|Número de publicación||US5306621 A|
|Tipo de publicación||Concesión|
|Número de solicitud||US 07/844,598|
|Número de PCT||PCT/GB1990/001597|
|Fecha de publicación||26 Abr 1994|
|Fecha de presentación||16 Oct 1990|
|Fecha de prioridad||17 Oct 1989|
|También publicado como||DE69024364D1, DE69024364T2, EP0496793A1, EP0496793B1, WO1991005872A1|
|Número de publicación||07844598, 844598, PCT/1990/1597, PCT/GB/1990/001597, PCT/GB/1990/01597, PCT/GB/90/001597, PCT/GB/90/01597, PCT/GB1990/001597, PCT/GB1990/01597, PCT/GB1990001597, PCT/GB199001597, PCT/GB90/001597, PCT/GB90/01597, PCT/GB90001597, PCT/GB9001597, US 5306621 A, US 5306621A, US-A-5306621, US5306621 A, US5306621A|
|Inventores||Larry J. Kricka|
|Cesionario original||British Technology Group Limited|
|Exportar cita||BiBTeX, EndNote, RefMan|
|Citas de patentes (13), Otras citas (2), Citada por (66), Clasificaciones (19), Eventos legales (8)|
|Enlaces externos: USPTO, Cesión de USPTO, Espacenet|
1. Field of the Invention
The present invention relates to diagnostics, more specifically to the assay of enzyme activity, using a chemiluminescent reaction (a chemical reaction that results in the emission of light). The particular chemiluminescent reaction is that between a 2,3-dihydro-1,4-phthalazinedione (DPD), especially luminol or isoluminol, with an oxidant, especially hydrogen peroxide, and a peroxidase enzyme which catalyses the oxidation of the DPD by the oxidant. The oxidation is accompanied by the emission of light, thus generating a signal by which the enzyme activity can be assayed (detected or measured).
2. Description of the Prior Art
Enzymes are extensively used as labels in ligand-binder assays (e.g., immunoassay, DNA hybridization assay) and the signal amplification inherent in an enzyme catalyzed reaction confers great sensitivity on the assay. Chemiluminescent reactions are very sensitive and have been successfully used to measure enzyme activity with improvement in the detection limit for the enzyme over conventional enzyme assays L. J. Kricka, and T. P. Whitehead, Journal of Pharmaceutical and Biomedical Analysis, 5, 829-833 (1987).
Alkaline phosphatase can be measured chemiluminescently using the phosphate substrates disclosed in European Patent Application Publication No. 254051A and by Bronstein et al., Journal of Bioluminescence and Chemiluminescence, 4, 99-111, (1989). The enzyme cleaves the phosphate from the adamantly 1,2-dioxetane phosphate to produce a dephosphorylated intermediate which decomposes with the emission of light. A bioluminescent assay for this enzyme is also possible using firefly luciferin-O-phosphate (PCT Application Publication WO 87/02667). The enzyme cleaves the phosphate group and liberates firefly luciferin, which, unlike the luciferin phosphate, is a substrate in the bioluminescent reaction catalyzed by firefly luciferase: ##STR1##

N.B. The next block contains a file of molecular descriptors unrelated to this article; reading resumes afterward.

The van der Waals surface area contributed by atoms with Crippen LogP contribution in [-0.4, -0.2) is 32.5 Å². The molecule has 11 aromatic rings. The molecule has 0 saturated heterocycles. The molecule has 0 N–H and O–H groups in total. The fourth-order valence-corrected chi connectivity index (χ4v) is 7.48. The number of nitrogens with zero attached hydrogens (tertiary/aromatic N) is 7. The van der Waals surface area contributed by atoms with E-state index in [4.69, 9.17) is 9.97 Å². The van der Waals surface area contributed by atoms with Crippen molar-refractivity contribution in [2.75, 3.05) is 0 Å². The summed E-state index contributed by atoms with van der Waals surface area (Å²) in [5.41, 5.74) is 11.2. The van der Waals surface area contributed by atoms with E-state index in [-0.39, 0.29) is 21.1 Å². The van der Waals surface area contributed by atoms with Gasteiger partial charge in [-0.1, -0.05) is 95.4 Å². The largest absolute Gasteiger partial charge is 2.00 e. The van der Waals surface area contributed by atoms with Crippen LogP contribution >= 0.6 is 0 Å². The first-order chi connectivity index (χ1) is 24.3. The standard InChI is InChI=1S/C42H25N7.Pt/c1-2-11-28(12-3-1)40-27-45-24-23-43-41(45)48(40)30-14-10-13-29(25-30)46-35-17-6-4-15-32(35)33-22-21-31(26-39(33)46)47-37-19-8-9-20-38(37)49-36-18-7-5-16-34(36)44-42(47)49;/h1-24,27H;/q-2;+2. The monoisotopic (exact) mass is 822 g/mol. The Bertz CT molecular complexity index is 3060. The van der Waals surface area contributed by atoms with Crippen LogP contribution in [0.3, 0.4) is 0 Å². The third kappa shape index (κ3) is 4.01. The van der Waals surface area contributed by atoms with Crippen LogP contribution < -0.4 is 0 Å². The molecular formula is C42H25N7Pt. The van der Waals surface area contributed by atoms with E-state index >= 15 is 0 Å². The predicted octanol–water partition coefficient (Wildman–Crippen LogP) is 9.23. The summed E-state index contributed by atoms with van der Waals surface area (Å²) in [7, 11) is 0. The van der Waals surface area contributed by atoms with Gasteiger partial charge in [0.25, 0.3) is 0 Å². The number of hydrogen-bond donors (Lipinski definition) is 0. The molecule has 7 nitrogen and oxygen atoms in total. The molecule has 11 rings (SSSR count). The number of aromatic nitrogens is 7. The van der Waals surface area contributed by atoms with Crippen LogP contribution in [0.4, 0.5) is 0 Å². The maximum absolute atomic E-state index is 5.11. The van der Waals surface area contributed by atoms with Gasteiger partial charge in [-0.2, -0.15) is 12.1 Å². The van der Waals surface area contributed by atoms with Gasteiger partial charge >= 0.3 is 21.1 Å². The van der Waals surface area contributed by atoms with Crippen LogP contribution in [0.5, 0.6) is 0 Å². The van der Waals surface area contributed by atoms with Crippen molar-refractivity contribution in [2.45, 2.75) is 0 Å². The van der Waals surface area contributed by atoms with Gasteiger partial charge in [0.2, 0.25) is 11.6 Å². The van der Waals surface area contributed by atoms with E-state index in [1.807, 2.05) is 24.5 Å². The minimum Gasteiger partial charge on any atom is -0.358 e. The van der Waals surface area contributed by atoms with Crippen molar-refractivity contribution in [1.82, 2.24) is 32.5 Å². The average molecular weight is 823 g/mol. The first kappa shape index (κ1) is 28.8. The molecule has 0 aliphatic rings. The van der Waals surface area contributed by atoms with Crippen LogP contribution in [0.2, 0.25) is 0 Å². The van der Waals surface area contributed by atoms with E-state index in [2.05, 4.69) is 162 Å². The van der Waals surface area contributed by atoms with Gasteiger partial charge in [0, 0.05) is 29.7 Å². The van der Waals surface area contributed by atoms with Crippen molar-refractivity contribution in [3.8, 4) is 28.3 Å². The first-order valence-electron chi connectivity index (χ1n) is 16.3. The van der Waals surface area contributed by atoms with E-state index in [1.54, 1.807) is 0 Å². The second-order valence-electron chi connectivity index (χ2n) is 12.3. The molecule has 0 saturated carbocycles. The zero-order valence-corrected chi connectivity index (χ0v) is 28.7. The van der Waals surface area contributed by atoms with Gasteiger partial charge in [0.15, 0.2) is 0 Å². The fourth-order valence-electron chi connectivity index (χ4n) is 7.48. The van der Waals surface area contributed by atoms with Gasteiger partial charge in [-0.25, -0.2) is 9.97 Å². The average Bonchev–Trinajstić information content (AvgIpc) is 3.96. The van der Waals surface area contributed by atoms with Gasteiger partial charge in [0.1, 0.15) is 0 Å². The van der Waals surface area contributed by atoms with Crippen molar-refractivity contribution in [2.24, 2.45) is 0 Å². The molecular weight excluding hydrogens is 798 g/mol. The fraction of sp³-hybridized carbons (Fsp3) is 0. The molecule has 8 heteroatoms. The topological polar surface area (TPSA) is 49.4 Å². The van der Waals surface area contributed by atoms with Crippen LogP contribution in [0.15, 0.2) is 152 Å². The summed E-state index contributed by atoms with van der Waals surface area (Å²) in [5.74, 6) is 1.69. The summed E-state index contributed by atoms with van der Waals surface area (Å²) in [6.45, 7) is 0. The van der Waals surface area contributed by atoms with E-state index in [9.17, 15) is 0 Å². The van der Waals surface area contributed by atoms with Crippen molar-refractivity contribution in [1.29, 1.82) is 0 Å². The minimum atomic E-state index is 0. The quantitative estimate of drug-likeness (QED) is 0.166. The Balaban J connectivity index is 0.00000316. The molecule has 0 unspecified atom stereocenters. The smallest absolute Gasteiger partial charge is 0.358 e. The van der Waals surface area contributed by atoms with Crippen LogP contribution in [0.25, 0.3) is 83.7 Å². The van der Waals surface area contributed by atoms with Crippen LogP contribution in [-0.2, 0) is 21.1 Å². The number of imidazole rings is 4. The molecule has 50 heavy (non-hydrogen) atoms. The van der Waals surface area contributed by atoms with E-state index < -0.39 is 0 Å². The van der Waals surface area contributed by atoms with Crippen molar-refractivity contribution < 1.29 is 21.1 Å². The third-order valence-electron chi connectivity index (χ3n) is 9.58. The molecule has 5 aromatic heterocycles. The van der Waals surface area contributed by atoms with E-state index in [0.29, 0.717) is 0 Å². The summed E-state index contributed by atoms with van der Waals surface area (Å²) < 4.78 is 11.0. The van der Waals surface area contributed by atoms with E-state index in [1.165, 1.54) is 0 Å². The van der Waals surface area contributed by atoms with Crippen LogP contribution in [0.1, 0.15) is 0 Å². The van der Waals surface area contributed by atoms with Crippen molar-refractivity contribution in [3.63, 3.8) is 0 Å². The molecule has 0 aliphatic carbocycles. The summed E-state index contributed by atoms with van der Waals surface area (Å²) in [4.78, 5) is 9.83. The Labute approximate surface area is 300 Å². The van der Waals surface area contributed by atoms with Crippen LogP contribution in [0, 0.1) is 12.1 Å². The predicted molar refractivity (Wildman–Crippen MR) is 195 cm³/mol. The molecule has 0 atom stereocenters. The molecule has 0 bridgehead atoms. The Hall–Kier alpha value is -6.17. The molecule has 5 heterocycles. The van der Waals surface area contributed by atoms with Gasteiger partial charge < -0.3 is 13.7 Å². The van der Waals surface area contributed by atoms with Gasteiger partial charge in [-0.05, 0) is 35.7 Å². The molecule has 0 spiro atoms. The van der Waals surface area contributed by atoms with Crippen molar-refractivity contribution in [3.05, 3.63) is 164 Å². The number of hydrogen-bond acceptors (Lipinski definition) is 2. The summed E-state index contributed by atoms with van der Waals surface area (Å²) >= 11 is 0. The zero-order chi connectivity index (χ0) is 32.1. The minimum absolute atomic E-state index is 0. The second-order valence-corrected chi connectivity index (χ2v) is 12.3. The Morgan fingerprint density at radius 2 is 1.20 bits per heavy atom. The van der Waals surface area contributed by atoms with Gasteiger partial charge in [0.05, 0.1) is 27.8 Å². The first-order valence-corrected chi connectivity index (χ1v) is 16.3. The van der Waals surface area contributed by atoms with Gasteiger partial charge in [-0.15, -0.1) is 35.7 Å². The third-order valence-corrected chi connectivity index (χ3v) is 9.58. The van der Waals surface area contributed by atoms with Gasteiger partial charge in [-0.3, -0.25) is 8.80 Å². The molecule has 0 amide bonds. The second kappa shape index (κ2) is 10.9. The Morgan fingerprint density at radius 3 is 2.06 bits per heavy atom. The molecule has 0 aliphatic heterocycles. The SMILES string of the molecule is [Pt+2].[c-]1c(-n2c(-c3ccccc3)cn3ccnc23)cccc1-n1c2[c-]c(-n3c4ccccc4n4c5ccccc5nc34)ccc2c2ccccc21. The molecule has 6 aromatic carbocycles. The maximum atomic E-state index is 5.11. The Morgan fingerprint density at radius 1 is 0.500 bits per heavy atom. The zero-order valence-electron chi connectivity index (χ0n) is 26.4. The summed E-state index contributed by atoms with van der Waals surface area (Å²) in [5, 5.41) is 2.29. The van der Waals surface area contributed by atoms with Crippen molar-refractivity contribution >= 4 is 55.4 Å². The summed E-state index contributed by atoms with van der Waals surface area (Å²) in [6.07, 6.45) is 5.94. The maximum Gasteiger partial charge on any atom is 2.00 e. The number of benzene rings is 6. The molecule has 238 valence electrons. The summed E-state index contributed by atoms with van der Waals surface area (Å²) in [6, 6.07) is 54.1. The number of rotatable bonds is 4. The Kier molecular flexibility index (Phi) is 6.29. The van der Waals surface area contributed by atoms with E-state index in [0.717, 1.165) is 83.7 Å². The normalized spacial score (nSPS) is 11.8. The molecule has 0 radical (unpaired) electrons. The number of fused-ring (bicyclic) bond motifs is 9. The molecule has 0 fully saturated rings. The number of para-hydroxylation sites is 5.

Peroxidase activity can be measured chemiluminescently using luminol as a substrate and the analytical utility of this reaction is significantly improved by the addition of certain enhancers, especially certain phenols, U.S. Pat. No. 4,598,044 and British Patent Application 2205945A or amines (U.S. Pat. No. 4,729,950), all owned by National Research Development Corporation.
It has been a problem that such enhanced chemiluminescent assays require the use of a peroxidase enzyme and are therefore primarily of use in assays in which the ligand or its binding partner are peroxidase-labelled. It would be desirable to have a chemiluminescent assay in which the ligand or binding partner can be labelled with a different enzyme, especially alkaline phosphatase.
Further prior art is mentioned after the "Summary of the invention", without which its context would not be clear.
The present invention is based on idea of using the phenolic enhancer of the above-mentioned existing peroxidase-based chemiluminescent assay to make the assay sensitive to the presence of a second enzyme. Pursuant to this idea, it has been found certain enzymes will catalyse reactions of certain non-enhancing or poorly-enhancing compounds, generating a good enhancer and thus allowing an enhanced peroxidase-catalyzed chemiluminescent reaction to proceed and, furthermore, that the light emission from this reaction is dependent on the enzyme used in the enhancer generation reaction. It has further been found that such assays can be performed as single tube assays in which the non-enhancing or poorly-enhancing compound is reacted with the enzyme in the presence of the reagents which give the chemiluminescent reaction.
The non-enhancing or poorly-enhancing compound is referred to herein as a "pro-enhancer". It will normally be a derivative of the enhancer and be cleavable by the action of the enzyme to yield the enhancer. Preferably it is a phosphate and the enzyme used to cleave it is an alkaline phosphatase.